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Tuesday, Apr 23, 2024

Hong Kong courts ‘could adopt remote hearings next year’ for criminal proceedings

Hong Kong courts ‘could adopt remote hearings next year’ for criminal proceedings

Proposed legislation for remote hearing to be introduced to Legislative Council by fourth quarter of this year, with judiciary aiming to implement approved version after six months.

Hong Kong courts could adopt the use of remote hearings as soon as next year for various criminal proceedings, but will stop short of allowing the practice at trials, the city’s judiciary has said.

In a paper from Wednesday night seeking the views of local lawmakers on a bill allowing the practice, judicial authorities said the proposed legislation would be introduced to the Legislation Council during the fourth quarter of this year and aimed to implement it six months after it was enacted.

“The judiciary intends to introduce the bill to provide a comprehensive legal framework concerning the application, operation and effect of remote hearings for court proceedings in Hong Kong,” they wrote.

Under the current system, remote hearings are generally considered unsuitable for most criminal cases since a defendant’s physical presence is required at different stages of the proceedings, such as arraignment and trial.

The proposed legislation stated that courts would need to consider a number of factors before allowing a remote hearing, such as whether the right to a fair trial could be maintained, the availability of those involved, as well as the security and quality of the alternative facilities used.

Courts would also consider the preference of defendants as part of the process, it said.

As the physical presence of a defendant was deemed to be of “actual significance”, the bill also proposed that remote hearings not be used for criminal trials and stressed that the practice would only be allowed under exceptional circumstances.

The West Kowloon Law Courts Building in Cheung Sha Wan.

Citing the authorisation of more than 1,660 remote hearings during civil proceedings since April 2020, the judiciary said the bill was part of efforts to increase the use of technology and improve the efficiency of court operations.


“The bill seeks to meet the rising expectations of court users and the community for an increased use of technology in the conduct of court business, and more convenient and efficient communications between the courts and court users,” it said.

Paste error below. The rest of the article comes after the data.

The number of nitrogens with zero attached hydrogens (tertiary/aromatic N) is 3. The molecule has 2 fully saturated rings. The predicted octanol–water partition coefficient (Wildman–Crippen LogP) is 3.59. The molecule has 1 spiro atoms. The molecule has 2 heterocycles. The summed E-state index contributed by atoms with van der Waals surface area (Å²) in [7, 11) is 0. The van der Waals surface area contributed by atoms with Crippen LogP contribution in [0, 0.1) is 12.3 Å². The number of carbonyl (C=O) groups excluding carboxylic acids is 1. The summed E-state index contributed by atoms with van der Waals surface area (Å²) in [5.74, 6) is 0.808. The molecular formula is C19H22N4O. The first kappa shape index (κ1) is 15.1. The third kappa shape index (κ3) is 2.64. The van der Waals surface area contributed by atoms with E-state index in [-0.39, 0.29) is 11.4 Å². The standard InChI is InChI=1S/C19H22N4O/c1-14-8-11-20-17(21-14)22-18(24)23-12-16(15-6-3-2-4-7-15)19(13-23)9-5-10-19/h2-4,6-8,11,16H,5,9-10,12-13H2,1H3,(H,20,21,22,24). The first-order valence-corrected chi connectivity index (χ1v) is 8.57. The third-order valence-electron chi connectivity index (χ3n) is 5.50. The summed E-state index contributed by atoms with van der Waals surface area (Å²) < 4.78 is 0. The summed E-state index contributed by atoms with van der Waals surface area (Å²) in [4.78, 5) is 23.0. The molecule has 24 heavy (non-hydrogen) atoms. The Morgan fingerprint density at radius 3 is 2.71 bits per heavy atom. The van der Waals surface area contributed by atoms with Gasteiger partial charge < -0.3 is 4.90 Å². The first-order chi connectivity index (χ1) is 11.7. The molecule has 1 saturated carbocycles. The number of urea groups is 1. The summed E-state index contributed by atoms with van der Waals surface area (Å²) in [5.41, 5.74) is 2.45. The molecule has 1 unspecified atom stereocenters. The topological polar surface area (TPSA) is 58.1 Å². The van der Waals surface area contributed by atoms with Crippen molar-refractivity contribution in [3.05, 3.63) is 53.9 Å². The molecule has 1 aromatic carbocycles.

“This would also enable the courts to better tackle unforeseen and complicated situations such as pandemics.”

The judiciary added that the proposed legislation would provide a clear legal basis for when remote hearings could be used at various court and tribunal levels.

Last year, the Post found that the city’s Law Society had worked with the judiciary on the proposal after the city’s fifth coronavirus wave at the start of 2022 forced courts to adjourn proceedings.

According to Wednesday’s document, two rounds of consultations were held in 2021 and 2022 to discuss the proposal, with the judiciary receiving 22 written submissions from 17 organisations and five individuals. It described the responses as positive.

The judiciary also emphasised that in-person hearings should be considered the most ideal practice, while any decision to allow remote hearings did not mean entire proceedings would be held virtually.

Those taking part remotely would have to comply with the same requirements for appearing in-person, with the city’s laws concerning matters such as giving evidence, contempt of court and perjury applying even in the hearings held overseas, it said.

Anyone required to send or sign a document, or present an object, could do so by electronic means if allowed by the court, the judiciary added.

However, the paper said live audio links were not considered appropriate for criminal proceedings since courts needed to ensure defendants were not being subject to any pressure or influence in relation to their case.

Remote hearings should also not be used when a defendant’s first appears before a magistrate, according to the document.

“The magistrate should have the opportunity to see the defendant physically in court, particularly when there are complaints about improper treatment by the law enforcement agencies during his remand, and when hearing for the first time any bail application of the defendant,” it said.

Defendants should also be physically present at court while making a plea or receiving verdicts and sentences unless otherwise allowed, the paper added.

The judiciary also said that anyone who wished to observe proceedings remotely would have to register with courts in advance, with attendees required to mute their microphones and turn off their cameras.

As part of the proposed bill, the judiciary suggested criminalising any unauthorised recording, publishing or broadcasting of remote hearings.

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